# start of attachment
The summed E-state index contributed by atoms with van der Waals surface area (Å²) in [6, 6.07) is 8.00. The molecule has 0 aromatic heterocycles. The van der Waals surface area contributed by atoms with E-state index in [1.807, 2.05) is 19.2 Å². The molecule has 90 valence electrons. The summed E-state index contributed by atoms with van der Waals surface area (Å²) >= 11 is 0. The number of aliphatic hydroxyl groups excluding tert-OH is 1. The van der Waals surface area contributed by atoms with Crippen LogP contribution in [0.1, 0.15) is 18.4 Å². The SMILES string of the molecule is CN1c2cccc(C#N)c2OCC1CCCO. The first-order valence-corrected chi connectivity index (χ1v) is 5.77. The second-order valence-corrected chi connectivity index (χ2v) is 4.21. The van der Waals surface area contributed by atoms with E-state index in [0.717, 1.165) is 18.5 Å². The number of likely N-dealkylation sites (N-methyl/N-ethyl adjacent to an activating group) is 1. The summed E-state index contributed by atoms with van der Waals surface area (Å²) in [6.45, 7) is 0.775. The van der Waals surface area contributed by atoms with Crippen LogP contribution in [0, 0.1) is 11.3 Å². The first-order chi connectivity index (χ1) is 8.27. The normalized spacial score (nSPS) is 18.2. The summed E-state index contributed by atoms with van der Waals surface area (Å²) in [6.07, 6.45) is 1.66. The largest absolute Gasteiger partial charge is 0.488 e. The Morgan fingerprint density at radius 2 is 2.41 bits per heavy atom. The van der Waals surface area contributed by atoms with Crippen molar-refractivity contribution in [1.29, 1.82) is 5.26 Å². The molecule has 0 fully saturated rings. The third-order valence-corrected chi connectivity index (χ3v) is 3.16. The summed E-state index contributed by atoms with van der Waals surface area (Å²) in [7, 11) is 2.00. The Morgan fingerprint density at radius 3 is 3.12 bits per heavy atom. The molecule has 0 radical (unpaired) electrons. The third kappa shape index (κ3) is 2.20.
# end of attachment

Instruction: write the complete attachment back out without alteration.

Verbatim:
The summed E-state index contributed by atoms with van der Waals surface area (Å²) in [6, 6.07) is 8.00. The molecule has 0 aromatic heterocycles. The van der Waals surface area contributed by atoms with E-state index in [1.807, 2.05) is 19.2 Å². The molecule has 90 valence electrons. The summed E-state index contributed by atoms with van der Waals surface area (Å²) >= 11 is 0. The number of aliphatic hydroxyl groups excluding tert-OH is 1. The van der Waals surface area contributed by atoms with Crippen LogP contribution in [0.1, 0.15) is 18.4 Å². The SMILES string of the molecule is CN1c2cccc(C#N)c2OCC1CCCO. The first-order valence-corrected chi connectivity index (χ1v) is 5.77. The second-order valence-corrected chi connectivity index (χ2v) is 4.21. The van der Waals surface area contributed by atoms with E-state index in [0.717, 1.165) is 18.5 Å². The number of likely N-dealkylation sites (N-methyl/N-ethyl adjacent to an activating group) is 1. The summed E-state index contributed by atoms with van der Waals surface area (Å²) in [6.45, 7) is 0.775. The van der Waals surface area contributed by atoms with Crippen LogP contribution in [0, 0.1) is 11.3 Å². The first-order chi connectivity index (χ1) is 8.27. The normalized spacial score (nSPS) is 18.2. The summed E-state index contributed by atoms with van der Waals surface area (Å²) in [6.07, 6.45) is 1.66. The largest absolute Gasteiger partial charge is 0.488 e. The Morgan fingerprint density at radius 2 is 2.41 bits per heavy atom. The van der Waals surface area contributed by atoms with Crippen molar-refractivity contribution in [1.29, 1.82) is 5.26 Å². The molecule has 0 fully saturated rings. The third-order valence-corrected chi connectivity index (χ3v) is 3.16. The summed E-state index contributed by atoms with van der Waals surface area (Å²) in [7, 11) is 2.00. The Morgan fingerprint density at radius 3 is 3.12 bits per heavy atom. The molecule has 0 radical (unpaired) electrons. The third kappa shape index (κ3) is 2.20.